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Paternalistic or Educational?
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Japan has launched an ambitious national weight loss program.

Japanese companies are required to measure the waists of all employees ages 40 to 74 annually. Anyone whose waist exceeds the government guidelines--33.5 inches for men, 35.4 inches for women--is deemed to be at risk for health issues such as diabetes. Full disclosure: my waistline just fits the guideline.

They will receive mandatory dieting guidance and, if necessary, re-education on proper food intake. Employers that fail to meet the targets set by the government face financial penalties, in the form of higher payments into the national insurance program.

Our country would certainly benefit from some such comprehensive aproach to health and diet. But when employees in my office requested an exercise machine to be installed (which they would pay for out of their own pockets if necessary) and used on their own time, they were told there was a legal liability problem and that was the end of that.

They offered to write and sign "hold harmless" statements. No go. They were told that their health and safety were their own issues, to be dealt with off-site, never mind the argument that a healthy employee is a more productive employee.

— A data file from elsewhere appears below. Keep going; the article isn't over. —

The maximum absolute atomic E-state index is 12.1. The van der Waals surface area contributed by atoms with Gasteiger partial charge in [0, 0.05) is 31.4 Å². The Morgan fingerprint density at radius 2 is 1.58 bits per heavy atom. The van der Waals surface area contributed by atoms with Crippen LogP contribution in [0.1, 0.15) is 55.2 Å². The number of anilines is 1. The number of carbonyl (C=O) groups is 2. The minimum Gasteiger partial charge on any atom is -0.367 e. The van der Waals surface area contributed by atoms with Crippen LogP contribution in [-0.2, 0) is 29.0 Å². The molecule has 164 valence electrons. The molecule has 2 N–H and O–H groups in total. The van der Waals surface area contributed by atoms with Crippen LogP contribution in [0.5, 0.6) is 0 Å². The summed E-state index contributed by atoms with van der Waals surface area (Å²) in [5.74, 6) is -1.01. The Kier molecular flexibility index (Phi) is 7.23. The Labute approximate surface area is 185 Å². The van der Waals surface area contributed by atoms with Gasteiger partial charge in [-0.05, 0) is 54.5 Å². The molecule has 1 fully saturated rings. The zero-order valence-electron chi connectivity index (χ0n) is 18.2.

Yet as obesity, diebetes and coronary problems loom larger, and fast food and sugary snacks continue to be the national norm, hasn't poor diet become a national problem? Japanese see the western influence becoming a threat and are taking action in a proactive strategy.

We, rugged individualists that we are, with our resistance to authority, instinctively rebel whenever government intervenes for our own good. Do we just have a displaced parent problem? And labor under it, to the detriment of improved health, failing infrastructure and a myriad of other national problems?

Are we so afraid of the danger of becoming subservient to a paternalistic big-brother government that we cannot bear to have our "freedoms" restricted, so we continue to smoke, eat, drink, speed down the road of destruction? "Freedom ain't worth nothin' but it's free." No one can tell us what to do.

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